A Lesson from South Carolina: The Importance of Safety Drills

All eyes were on South Carolina for a few hours on Wednesday as the first words of another school shooting spread across the Internet. But attention quickly faded as details became clear: two children and a teacher wounded, the teenage subject already in custody.

That the incident didn’t linger longer on the national stage is a sad testament to how routine school shootings have become. If there are not “enough” deaths, news like the shooting at Townville Elementary barely makes a blip on our collective radar.

But we can all learn a lot from the teachers, administrators and first responders in that small South Carolina town, who acted quickly and selflessly to protect students and subdue the shooter, who had allegedly shot and killed his father just prior to crashing a pickup truck through the fence outside the school.

Some media reports mentioned that the school had practiced safety drills, but the mention was glossed over. Their advance preparation enabled them to respond appropriately to the incident – and once again underscored the twin mandates of having a plan and then practicing.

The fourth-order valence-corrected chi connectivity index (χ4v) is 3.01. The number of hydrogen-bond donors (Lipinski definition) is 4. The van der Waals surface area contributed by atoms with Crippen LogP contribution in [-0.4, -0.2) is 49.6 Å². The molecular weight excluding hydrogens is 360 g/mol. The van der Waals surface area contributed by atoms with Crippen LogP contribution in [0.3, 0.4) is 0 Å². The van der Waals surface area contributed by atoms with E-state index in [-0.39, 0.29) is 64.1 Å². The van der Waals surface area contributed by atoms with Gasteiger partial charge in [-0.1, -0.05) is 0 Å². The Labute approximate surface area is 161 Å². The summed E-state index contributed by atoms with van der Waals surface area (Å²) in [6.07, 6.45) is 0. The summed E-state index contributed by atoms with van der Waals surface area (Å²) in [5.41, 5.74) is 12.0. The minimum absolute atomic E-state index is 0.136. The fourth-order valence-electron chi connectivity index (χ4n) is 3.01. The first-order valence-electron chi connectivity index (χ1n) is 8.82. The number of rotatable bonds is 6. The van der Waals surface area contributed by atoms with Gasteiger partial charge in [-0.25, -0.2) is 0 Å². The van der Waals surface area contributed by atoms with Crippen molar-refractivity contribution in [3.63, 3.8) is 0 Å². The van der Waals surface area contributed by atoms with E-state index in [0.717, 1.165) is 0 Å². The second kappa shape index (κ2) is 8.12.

The difference in this incident, though, was that the shooter struck outside the school. The playground is a much different situation than the classroom – or a football field or an assembly. We tell our clients that it’s important to think through all the situations where students and teachers gather and prepare to deal with those scenarios.

It’s critical to understand the options available in an active shooter situation like Townville Elementary faced. There are three:

  • Secure: Get behind a locked door or some other type of cover or concealment
  • Evacuate: Get away from the area as quickly as possible
  • Confront: Challenge the threat directly

In the case of Townville Elementary, teachers performed a reverse evacuation, getting students inside as quickly as possible. The volunteer firefighter tackled and restrained the shooter before he could follow everyone indoors.

Training and muscle memory clearly kicked in for both the teachers and the first responders, who quickly assessed the situation and chose the best options available to them. Had they not done so, it’s possible the situation would have escalated – and the headlines with Townville Elementary would continue to haunt us for days.